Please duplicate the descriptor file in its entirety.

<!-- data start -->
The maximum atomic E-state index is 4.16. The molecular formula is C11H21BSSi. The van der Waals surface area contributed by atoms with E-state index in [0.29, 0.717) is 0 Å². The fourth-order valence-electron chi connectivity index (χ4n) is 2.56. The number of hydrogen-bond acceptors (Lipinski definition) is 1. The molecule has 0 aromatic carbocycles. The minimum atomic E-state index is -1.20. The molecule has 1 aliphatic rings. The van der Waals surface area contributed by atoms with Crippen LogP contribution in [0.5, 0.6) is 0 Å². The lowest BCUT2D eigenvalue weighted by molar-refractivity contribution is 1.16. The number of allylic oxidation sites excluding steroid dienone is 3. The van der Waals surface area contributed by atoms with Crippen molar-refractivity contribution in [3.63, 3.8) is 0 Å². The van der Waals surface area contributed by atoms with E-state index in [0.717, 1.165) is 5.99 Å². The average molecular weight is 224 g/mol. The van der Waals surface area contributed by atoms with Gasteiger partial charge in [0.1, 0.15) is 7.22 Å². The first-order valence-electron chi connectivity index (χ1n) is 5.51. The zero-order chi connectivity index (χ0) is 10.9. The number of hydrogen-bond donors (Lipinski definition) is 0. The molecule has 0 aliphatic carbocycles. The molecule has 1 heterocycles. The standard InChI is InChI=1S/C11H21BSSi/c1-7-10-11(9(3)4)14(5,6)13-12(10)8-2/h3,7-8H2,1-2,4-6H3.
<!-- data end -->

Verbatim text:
The maximum atomic E-state index is 4.16. The molecular formula is C11H21BSSi. The van der Waals surface area contributed by atoms with E-state index in [0.29, 0.717) is 0 Å². The fourth-order valence-electron chi connectivity index (χ4n) is 2.56. The number of hydrogen-bond acceptors (Lipinski definition) is 1. The molecule has 0 aromatic carbocycles. The minimum atomic E-state index is -1.20. The molecule has 1 aliphatic rings. The van der Waals surface area contributed by atoms with Crippen LogP contribution in [0.5, 0.6) is 0 Å². The lowest BCUT2D eigenvalue weighted by molar-refractivity contribution is 1.16. The number of allylic oxidation sites excluding steroid dienone is 3. The van der Waals surface area contributed by atoms with Crippen molar-refractivity contribution in [3.63, 3.8) is 0 Å². The van der Waals surface area contributed by atoms with E-state index in [0.717, 1.165) is 5.99 Å². The average molecular weight is 224 g/mol. The van der Waals surface area contributed by atoms with Gasteiger partial charge in [0.1, 0.15) is 7.22 Å². The first-order valence-electron chi connectivity index (χ1n) is 5.51. The zero-order chi connectivity index (χ0) is 10.9. The number of hydrogen-bond donors (Lipinski definition) is 0. The molecule has 0 aliphatic carbocycles. The molecule has 1 heterocycles. The standard InChI is InChI=1S/C11H21BSSi/c1-7-10-11(9(3)4)14(5,6)13-12(10)8-2/h3,7-8H2,1-2,4-6H3.